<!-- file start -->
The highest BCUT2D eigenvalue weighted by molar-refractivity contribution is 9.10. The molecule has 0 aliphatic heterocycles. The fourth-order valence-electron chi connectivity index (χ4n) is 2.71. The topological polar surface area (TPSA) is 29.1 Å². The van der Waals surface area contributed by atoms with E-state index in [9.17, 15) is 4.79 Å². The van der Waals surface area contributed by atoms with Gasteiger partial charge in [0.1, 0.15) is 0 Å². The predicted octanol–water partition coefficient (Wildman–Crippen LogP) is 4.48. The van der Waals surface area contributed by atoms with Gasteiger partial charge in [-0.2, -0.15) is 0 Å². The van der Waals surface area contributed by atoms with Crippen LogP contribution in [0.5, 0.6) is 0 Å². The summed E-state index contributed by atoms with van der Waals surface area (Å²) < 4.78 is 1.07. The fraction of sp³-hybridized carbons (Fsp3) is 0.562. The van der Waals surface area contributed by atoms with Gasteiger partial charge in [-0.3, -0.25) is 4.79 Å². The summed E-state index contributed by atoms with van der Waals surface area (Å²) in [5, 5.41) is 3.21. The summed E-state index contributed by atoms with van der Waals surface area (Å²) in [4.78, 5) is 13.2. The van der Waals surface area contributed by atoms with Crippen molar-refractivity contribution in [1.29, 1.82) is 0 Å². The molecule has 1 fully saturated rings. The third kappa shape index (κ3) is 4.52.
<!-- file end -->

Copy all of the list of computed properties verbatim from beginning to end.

The highest BCUT2D eigenvalue weighted by molar-refractivity contribution is 9.10. The molecule has 0 aliphatic heterocycles. The fourth-order valence-electron chi connectivity index (χ4n) is 2.71. The topological polar surface area (TPSA) is 29.1 Å². The van der Waals surface area contributed by atoms with E-state index in [9.17, 15) is 4.79 Å². The van der Waals surface area contributed by atoms with Gasteiger partial charge in [0.1, 0.15) is 0 Å². The predicted octanol–water partition coefficient (Wildman–Crippen LogP) is 4.48. The van der Waals surface area contributed by atoms with Gasteiger partial charge in [-0.2, -0.15) is 0 Å². The van der Waals surface area contributed by atoms with Crippen LogP contribution in [0.5, 0.6) is 0 Å². The summed E-state index contributed by atoms with van der Waals surface area (Å²) < 4.78 is 1.07. The fraction of sp³-hybridized carbons (Fsp3) is 0.562. The van der Waals surface area contributed by atoms with Gasteiger partial charge in [-0.3, -0.25) is 4.79 Å². The summed E-state index contributed by atoms with van der Waals surface area (Å²) in [5, 5.41) is 3.21. The summed E-state index contributed by atoms with van der Waals surface area (Å²) in [4.78, 5) is 13.2. The van der Waals surface area contributed by atoms with Crippen molar-refractivity contribution in [1.29, 1.82) is 0 Å². The molecule has 1 fully saturated rings. The third kappa shape index (κ3) is 4.52.